Linda Dong, a former designer at Apple, has spoken her mind on the iPad Pro, particularly when it comes to comparing it with Wacom’s Cintiq line of tablet form-factor

displays. Dong, who begun her tenure at Apple as a UI design intern back in 2009, worked at the Cupertino firm up until April of this year.

Today, via a guest post on Cult of Mac, she chimed in on how the iPad Pro compares to Wacom’s Cintiq line—a range of tools that are used by many a graphic designer across various industries. How does the Cintiq line compare to the iPad Pro in her eyes? Let’s just say that she’s not very bullish on Wacom’s offerings…

cintiq13hd pm

Regarding the Apple Pencil versus the Cintiq stylus

The Apple Pencil … has a much narrower body and tip, allowing the stylus to not obscure the drawing itself. I would also argue it provides more freedom of drawing motion.

On the Cintiq’s screen quality

The screens aren’t Retina, the color is whack, the brightest it can display is not very bright and there’s a lot of reflection. Most importantly, the screen itself has a huge air gap between the pen and the digital screen, causing parallax.

On actual drawing

Latency latency latency. As in all that latency I can visibly see as I wait for my stroke to catch up with my Cintiq pen.

This is the game-changer with the Apple Pencil — barely any latency, so you actually feel like the pencil is leaving ink and can see the outcome of your drawing as it’s happening.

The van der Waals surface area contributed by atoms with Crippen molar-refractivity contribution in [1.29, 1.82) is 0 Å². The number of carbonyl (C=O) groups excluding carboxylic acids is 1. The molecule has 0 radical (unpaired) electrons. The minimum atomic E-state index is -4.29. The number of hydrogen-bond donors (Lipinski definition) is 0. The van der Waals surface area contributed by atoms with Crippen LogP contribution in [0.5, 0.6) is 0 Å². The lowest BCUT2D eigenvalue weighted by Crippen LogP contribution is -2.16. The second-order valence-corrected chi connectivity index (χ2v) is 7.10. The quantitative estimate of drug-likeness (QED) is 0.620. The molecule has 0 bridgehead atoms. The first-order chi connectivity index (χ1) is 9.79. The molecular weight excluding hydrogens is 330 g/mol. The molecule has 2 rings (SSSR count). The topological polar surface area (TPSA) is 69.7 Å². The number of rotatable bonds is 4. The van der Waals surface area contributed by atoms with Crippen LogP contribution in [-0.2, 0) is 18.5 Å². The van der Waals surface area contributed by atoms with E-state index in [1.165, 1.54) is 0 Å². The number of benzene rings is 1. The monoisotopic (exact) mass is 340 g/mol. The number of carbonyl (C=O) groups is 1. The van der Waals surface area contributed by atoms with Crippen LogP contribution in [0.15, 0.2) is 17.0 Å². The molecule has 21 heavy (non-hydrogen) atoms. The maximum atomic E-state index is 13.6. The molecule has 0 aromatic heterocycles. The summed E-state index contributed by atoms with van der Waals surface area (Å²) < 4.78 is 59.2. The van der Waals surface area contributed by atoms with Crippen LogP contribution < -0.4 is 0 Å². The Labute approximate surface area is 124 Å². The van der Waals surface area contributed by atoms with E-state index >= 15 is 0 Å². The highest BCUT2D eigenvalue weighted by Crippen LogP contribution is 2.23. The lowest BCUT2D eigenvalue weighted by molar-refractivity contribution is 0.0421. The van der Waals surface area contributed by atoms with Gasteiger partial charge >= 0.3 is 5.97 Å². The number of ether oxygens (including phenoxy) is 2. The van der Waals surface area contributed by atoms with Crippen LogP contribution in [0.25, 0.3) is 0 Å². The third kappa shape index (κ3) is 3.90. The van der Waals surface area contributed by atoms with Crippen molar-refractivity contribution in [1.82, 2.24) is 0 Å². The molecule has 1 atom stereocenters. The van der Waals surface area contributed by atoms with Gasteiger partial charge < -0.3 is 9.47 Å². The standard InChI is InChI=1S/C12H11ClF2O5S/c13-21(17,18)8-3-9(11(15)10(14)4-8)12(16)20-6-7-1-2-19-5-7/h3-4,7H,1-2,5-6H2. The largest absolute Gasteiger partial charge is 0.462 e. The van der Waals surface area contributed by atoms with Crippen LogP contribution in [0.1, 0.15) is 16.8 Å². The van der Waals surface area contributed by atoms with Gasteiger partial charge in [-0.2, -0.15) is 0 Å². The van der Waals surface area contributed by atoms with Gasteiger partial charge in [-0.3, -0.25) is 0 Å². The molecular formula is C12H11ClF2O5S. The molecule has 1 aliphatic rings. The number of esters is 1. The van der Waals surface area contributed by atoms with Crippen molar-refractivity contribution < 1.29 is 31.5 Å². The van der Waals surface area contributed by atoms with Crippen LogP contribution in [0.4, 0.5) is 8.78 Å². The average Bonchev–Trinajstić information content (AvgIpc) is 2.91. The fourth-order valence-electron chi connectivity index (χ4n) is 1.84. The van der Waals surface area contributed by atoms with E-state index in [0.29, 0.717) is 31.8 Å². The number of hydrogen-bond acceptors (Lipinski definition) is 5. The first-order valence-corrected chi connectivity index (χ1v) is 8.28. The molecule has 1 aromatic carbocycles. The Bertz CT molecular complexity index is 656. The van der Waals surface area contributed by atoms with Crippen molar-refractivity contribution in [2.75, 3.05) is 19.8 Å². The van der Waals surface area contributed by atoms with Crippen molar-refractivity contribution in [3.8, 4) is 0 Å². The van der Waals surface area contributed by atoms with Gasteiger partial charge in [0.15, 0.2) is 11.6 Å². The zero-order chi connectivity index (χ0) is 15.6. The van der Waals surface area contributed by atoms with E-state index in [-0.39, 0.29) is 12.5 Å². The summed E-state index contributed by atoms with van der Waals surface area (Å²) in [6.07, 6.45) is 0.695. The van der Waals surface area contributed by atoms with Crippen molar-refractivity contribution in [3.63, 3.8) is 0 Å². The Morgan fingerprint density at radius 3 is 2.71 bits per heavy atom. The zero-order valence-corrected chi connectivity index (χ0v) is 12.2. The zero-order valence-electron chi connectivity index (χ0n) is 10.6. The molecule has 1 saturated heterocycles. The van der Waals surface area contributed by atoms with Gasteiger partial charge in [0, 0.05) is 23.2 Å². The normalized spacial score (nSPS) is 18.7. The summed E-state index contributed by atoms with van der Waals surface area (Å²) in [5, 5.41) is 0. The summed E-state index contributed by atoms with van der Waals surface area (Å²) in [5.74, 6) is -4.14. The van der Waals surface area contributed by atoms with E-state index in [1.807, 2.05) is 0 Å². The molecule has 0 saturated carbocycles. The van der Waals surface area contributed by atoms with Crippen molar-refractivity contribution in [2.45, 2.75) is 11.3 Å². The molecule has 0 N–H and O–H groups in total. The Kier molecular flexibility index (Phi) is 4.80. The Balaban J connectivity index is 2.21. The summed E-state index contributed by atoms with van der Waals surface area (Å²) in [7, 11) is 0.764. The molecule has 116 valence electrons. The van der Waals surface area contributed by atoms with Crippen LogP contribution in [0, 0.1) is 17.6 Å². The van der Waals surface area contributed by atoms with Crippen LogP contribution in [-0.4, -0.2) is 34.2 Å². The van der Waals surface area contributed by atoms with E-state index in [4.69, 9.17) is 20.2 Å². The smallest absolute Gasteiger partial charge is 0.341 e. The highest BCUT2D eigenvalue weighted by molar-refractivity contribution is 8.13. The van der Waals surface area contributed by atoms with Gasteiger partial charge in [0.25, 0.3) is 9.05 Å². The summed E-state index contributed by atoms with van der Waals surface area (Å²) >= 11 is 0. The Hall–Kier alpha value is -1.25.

I highly recommend that you head over to Cult of Mac and read the entire piece. Yes, she worked at Apple, and probably has some amount of bias, but remember that she’s a graphic designer, and as such, has likely had plenty of time to form this opinion about Wacom’s tablets.

Nearly all of the points that she brought up don’t actually require hands-on experience with either tablet in order to see. Yes, Wacom tablets are heavier than iPads (the 13 HD is 1.2 kg (2.64 lbs), while the iPad Pro is 1.57 lbs—over a pound lighter. Yes, the Wacom tablets have vastly inferior screen fidelity and resolution. And the list goes on. Even Wacom’s top of the line 27″ tablet that starts at $2799.99 has less screen resolution than the iPad Pro.

Of course, until a designer actually goes hands-on with both side-by-side, it’s hard to comment on how effective each device is on a head-to-head basis, but based on Dong’s comments, and just by glancing at the tech specs on Wacom’s site, it looks like the iPad Pro is well-positioned to make significant inroads into the professional graphic design space.

Speaking of positioning. It’s now quite clear why Apple priced the entry-level iPad Pro at $799.99.

Cintiq 13HD

When you consider that the iPad Pro does way more than simply act as a drawing input device, then $799.99 is beginning to look like a pretty reasonable pricing point. Granted, you will need the Apple Pencil as well, which is a $99, but that combined with the iPad Pro is still cheaper than Wacom’s Cintiq 13HD Touch model. That’s right, the $799.95 Cintiq 13 HD doesn’t support fingertip touch input.

What do you think about the iPad Pro? Can you see this device making inroads into the territory historically dominated by Wacom?

Source: Cult of Mac

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